ALL OF THIS FOR A LOAF OF BREAD

 

 

PERHAPS THERE WAS a moon in the sky somewhere, but her brother the sun ruled now, and everything faded into the whiteness of the hot day—which was even hotter on a glaringly bright sun-bleached roof.

 

“Safe!” Aladdin said with a grin, clutching his dearly gotten treasure. He took a quick look over the edge of the building to make sure no one saw him up there, his dark arms flexing with easy strength as he held his chest off the rough bricks. Then he sat down, relaxed, getting ready to break his precious prize in half. His large, clear brown eyes twinkled in happy expectation. “One loaf of bread. More valuable than all the cold, glittering gems at the bazaar.”

 

The little monkey next to him chattered in anticipation.

 

Abu had been a last gift from his mother. Aladdin’s father, of course, had never come back from “seeking his fortune abroad.” Aladdin had never believed in that fairy tale anyway, so it was no great loss. But his mother had been afraid of his becoming too wild, too much of a loner without a real family. She’d thought a pet would tame him.

 

And perhaps it had…

…except that he stole for both of them now.

 

“And lunch is finally served,” Aladdin said, gesturing at his friend with the bread.

 

“Stop, thief!”

 

Abu fled. Aladdin leapt up.

 

Somehow the market guards had actually managed to clamber up the ladder onto the roof behind him. Two had made it up, anyway, with an enraged Rasoul following close behind. These days he wore the striped turban crowned with a black onyx that marked him as a captain of the guard.

 

Despite their run-ins, even Aladdin had to admit that the man had risen honestly through the ranks.

 

But that didn’t mean Aladdin liked him.

 

“I’ll have your hands for a trophy, Street Rat!” Rasoul bellowed. He puffed as he dragged his body up the ladder.

 

He must have been doubly annoyed by the effort he had to expend to get up there.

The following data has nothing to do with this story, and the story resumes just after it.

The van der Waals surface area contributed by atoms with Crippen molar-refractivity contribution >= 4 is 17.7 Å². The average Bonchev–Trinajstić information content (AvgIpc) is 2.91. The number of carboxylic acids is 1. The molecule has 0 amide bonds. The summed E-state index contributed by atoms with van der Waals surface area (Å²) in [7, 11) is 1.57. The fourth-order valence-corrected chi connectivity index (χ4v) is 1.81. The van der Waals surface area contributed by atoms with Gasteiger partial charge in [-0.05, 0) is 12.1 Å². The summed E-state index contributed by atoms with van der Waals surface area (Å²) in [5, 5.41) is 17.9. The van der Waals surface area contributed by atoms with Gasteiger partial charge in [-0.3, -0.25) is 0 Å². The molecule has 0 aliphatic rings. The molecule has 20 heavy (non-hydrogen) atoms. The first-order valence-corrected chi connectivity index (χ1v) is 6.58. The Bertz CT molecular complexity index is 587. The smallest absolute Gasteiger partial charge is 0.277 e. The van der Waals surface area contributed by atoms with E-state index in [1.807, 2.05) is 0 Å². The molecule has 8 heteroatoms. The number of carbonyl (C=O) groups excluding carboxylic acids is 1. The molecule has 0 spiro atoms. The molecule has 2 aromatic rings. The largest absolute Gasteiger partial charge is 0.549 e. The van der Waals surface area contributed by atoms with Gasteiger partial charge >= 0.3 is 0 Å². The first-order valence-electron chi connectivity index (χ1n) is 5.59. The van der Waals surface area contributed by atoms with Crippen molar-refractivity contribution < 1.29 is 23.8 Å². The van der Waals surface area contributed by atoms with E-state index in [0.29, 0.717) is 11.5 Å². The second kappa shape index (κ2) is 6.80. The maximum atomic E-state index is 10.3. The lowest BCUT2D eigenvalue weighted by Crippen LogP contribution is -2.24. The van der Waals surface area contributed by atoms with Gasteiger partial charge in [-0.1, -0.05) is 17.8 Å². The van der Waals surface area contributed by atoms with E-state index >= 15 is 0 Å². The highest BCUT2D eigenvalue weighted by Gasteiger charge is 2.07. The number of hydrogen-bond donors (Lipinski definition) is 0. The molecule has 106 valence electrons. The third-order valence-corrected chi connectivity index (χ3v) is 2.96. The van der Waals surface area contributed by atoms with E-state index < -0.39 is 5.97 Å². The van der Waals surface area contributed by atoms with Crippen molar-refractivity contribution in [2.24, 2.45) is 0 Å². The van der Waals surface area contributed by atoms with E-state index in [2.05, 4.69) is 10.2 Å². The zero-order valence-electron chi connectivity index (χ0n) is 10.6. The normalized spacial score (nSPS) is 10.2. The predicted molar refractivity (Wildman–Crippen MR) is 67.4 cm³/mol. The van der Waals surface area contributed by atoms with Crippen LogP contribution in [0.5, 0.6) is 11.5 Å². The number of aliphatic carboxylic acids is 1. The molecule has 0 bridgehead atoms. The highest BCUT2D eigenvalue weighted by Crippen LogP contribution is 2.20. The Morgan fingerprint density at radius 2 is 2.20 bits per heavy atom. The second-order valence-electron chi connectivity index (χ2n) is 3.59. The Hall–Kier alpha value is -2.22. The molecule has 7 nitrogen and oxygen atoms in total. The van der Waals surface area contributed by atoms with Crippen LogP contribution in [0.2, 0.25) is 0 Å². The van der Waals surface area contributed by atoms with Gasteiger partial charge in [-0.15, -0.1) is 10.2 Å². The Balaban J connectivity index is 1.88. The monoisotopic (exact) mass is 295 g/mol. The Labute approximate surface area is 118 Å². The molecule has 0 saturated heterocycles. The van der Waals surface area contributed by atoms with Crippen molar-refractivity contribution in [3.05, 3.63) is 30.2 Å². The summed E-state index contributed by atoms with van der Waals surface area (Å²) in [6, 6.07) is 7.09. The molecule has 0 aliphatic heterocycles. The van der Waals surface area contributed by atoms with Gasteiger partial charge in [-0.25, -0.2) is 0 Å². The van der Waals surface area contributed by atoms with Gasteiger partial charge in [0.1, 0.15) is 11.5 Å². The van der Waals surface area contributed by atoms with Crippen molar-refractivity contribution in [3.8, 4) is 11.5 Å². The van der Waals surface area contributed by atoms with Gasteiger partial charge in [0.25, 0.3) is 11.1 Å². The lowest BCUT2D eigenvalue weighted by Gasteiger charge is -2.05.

“All this for a loaf of bread?” Aladdin asked, exasperated. He had specifically chosen to lift it from one of the carts loaded up for a royal outing—a picnic for the sultan, for one of his desert kite-flying romps or something equally ridiculous. As fat as he was, one tiny sultan couldn’t possibly have missed one little loaf of bread.

 

But apparently the guards could. And under the law, if an accuser chose to, he could have a thief’s hand chopped off in punishment.

 

And Rasoul’s scimitar was looking particularly shiny and pointy in the sunlight at the moment.

 

So Aladdin leapt off the side of the building.

 

Aladdin was many things: quick, strong, clever, agile, fast-thinking, nimble.

 

He was not rash.

 

So while the guards stopped short, shocked at what seemed like a deadly, incredibly insane act, an only mildly nervous Aladdin plummeted down toward the street, grabbing at the clotheslines he knew would be there.

 

There was, of course, always the chance that the ropes wouldn’t hold.

 

But Aladdin had luck on his side; throwing his hands out only resulted in being hit in the head by clean laundry and getting rope burns as he slowed his descent. When it grew too painful to bear, he let go and landed with a bruising, bony crash on the dusty street.

There was no time to reflect on his safety, his luck, or any injuries that would have to be looked at later. He had to plan his next move immediately, to stay one step ahead of the guards who would be hurrying back down to see what had happened to him.

 

The Widow Gulbahar’s robes were tangled around him. It occurred to Aladdin that if no one saw, he could easily wrap himself up in them and disguise himself as a pious—albeit ugly—girl and sneak out through one of the harems.